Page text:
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I need some help on how to create good looking vectorized images of these kinds of themes:

example1

example2

I work a lot with Latex when it comes to typesetting so I have some basic experience with Tikz. However I feel that if I need to make complicated images like the ones above I find myself a bit lost.

I would very much appreciate if someone could point me in the right direction as to how I could go about making these kinds of images, preferably using free software.

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Do you need the ability to input formulas or just drawing? –  Ryan Jun 24 at 11:46
    
To start with drawing would suffice, I guess I could always insert some in post processing. –  Jack Jun 24 at 11:49
    
When your done evaluating the questions, its important to accept the question. Otherwise it sends the wrong signal. Accept the question that feels most close to answerig your idea. Feel free to accept even one of the lower voted questions. Since this question has also nice side questions you might ask more specific tool combinations. Very enjoyable question thanks for that. –  joojaa Jun 24 at 16:49
    
Done! I will hopefully have follow up questions soon, which are more specific. Should I then open a new question and link to this one? –  Jack Jun 24 at 18:42
    
if you think linking helps. Remember to do the research, better researced questions lead to better answers. –  joojaa Jun 24 at 19:20

4 Answers 4

up vote 10 down vote accepted

Graphing applications that do vector output are available. Ive used following applications quite successfully:

  • Mathematica <- my preference it can do images like above
  • Matlab (remember to export eps)
  • Python using matplotlib
  • Maple
  • PSTricks
  • Illustrator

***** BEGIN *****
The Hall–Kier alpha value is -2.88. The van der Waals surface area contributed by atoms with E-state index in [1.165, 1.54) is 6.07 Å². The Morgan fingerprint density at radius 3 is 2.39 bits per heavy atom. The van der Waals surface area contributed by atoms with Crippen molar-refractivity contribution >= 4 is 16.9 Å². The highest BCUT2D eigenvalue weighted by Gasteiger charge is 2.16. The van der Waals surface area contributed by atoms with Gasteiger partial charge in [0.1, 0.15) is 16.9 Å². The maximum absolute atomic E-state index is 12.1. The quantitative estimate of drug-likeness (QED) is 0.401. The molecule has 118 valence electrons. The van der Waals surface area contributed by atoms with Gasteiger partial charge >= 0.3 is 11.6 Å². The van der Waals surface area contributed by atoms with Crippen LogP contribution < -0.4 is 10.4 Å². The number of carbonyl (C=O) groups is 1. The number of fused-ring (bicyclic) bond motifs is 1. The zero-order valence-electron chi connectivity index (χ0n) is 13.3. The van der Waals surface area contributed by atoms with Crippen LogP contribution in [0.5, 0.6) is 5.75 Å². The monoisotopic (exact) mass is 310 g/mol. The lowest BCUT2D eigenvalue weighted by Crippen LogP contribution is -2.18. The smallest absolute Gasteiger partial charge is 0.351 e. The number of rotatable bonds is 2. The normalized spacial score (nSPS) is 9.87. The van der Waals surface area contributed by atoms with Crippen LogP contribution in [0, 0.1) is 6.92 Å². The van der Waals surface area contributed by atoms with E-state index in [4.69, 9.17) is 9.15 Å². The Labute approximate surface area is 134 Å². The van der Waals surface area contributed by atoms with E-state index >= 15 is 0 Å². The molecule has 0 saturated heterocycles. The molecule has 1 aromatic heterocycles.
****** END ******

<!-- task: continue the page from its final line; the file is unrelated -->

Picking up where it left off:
• Xara
  • Inkscape
  • Autocad

Tough you may need to use 3d apps or graph apps as well I suggest:

  • yEd, various graph layouts and can be run off the internet with no instal needed.
  • Gephi, force directed graphs
  • Maya, 3DsMax with vector render
  • Creo, NX, Catia, Solidworks...

Usually its more productive to use some tool that can actually graph things as a basis and then import the EPS file into a graphics artists tool like illustrator for later finalization. The real benefit is that you can play with the graphs before you get involved so changing is easy.

Its also possible to graph stuff on your own in Illustrator if you wish, some code to help you on your way.

Resources

Heres some quick list of stuff till I have time to find some suitable examples (laminar flow right).

Some examples with similar components (you may need to add more stuff but here's some parts of the puzzle):

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Thanks! This was very helpful. –  Jack Jun 24 at 13:18

Your best bet is to pick up a vector editor and learn how to use it. The examples above do not seem complicated, and a basic understanding of drawing vectors would do the job just fine.